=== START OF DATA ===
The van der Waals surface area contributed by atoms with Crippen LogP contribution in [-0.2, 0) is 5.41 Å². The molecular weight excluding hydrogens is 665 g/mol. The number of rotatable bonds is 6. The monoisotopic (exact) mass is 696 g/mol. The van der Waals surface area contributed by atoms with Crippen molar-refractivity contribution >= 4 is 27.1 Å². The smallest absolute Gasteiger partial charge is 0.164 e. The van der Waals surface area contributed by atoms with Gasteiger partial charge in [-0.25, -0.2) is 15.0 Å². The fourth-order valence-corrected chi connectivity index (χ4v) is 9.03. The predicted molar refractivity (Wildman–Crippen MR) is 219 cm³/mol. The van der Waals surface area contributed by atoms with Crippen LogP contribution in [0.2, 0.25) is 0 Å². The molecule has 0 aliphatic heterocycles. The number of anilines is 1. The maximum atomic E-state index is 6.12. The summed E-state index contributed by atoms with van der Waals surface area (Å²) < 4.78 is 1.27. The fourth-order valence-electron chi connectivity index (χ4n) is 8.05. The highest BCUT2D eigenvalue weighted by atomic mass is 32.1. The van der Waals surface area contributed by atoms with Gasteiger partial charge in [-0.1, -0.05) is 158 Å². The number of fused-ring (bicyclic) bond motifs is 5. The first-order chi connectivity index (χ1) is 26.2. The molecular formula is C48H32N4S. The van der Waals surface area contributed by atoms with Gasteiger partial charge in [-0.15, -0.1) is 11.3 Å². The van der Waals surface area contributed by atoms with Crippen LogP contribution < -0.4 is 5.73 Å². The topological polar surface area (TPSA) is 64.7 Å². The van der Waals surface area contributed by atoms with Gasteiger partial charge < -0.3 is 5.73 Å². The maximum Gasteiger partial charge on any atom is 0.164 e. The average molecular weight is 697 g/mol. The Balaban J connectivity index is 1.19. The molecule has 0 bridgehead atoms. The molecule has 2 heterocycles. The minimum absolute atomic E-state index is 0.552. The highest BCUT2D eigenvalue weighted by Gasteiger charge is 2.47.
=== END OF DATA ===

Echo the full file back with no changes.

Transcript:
The van der Waals surface area contributed by atoms with Crippen LogP contribution in [-0.2, 0) is 5.41 Å². The molecular weight excluding hydrogens is 665 g/mol. The number of rotatable bonds is 6. The monoisotopic (exact) mass is 696 g/mol. The van der Waals surface area contributed by atoms with Crippen molar-refractivity contribution >= 4 is 27.1 Å². The smallest absolute Gasteiger partial charge is 0.164 e. The van der Waals surface area contributed by atoms with Gasteiger partial charge in [-0.25, -0.2) is 15.0 Å². The fourth-order valence-corrected chi connectivity index (χ4v) is 9.03. The predicted molar refractivity (Wildman–Crippen MR) is 219 cm³/mol. The van der Waals surface area contributed by atoms with Crippen LogP contribution in [0.2, 0.25) is 0 Å². The molecule has 0 aliphatic heterocycles. The number of anilines is 1. The maximum atomic E-state index is 6.12. The summed E-state index contributed by atoms with van der Waals surface area (Å²) < 4.78 is 1.27. The fourth-order valence-electron chi connectivity index (χ4n) is 8.05. The highest BCUT2D eigenvalue weighted by atomic mass is 32.1. The van der Waals surface area contributed by atoms with Gasteiger partial charge in [-0.1, -0.05) is 158 Å². The number of fused-ring (bicyclic) bond motifs is 5. The first-order chi connectivity index (χ1) is 26.2. The molecular formula is C48H32N4S. The van der Waals surface area contributed by atoms with Gasteiger partial charge in [-0.15, -0.1) is 11.3 Å². The van der Waals surface area contributed by atoms with Crippen LogP contribution < -0.4 is 5.73 Å². The topological polar surface area (TPSA) is 64.7 Å². The van der Waals surface area contributed by atoms with Gasteiger partial charge < -0.3 is 5.73 Å². The maximum Gasteiger partial charge on any atom is 0.164 e. The average molecular weight is 697 g/mol. The Balaban J connectivity index is 1.19. The molecule has 0 bridgehead atoms. The molecule has 2 heterocycles. The minimum absolute atomic E-state index is 0.552. The highest BCUT2D eigenvalue weighted by Gasteiger charge is 2.47.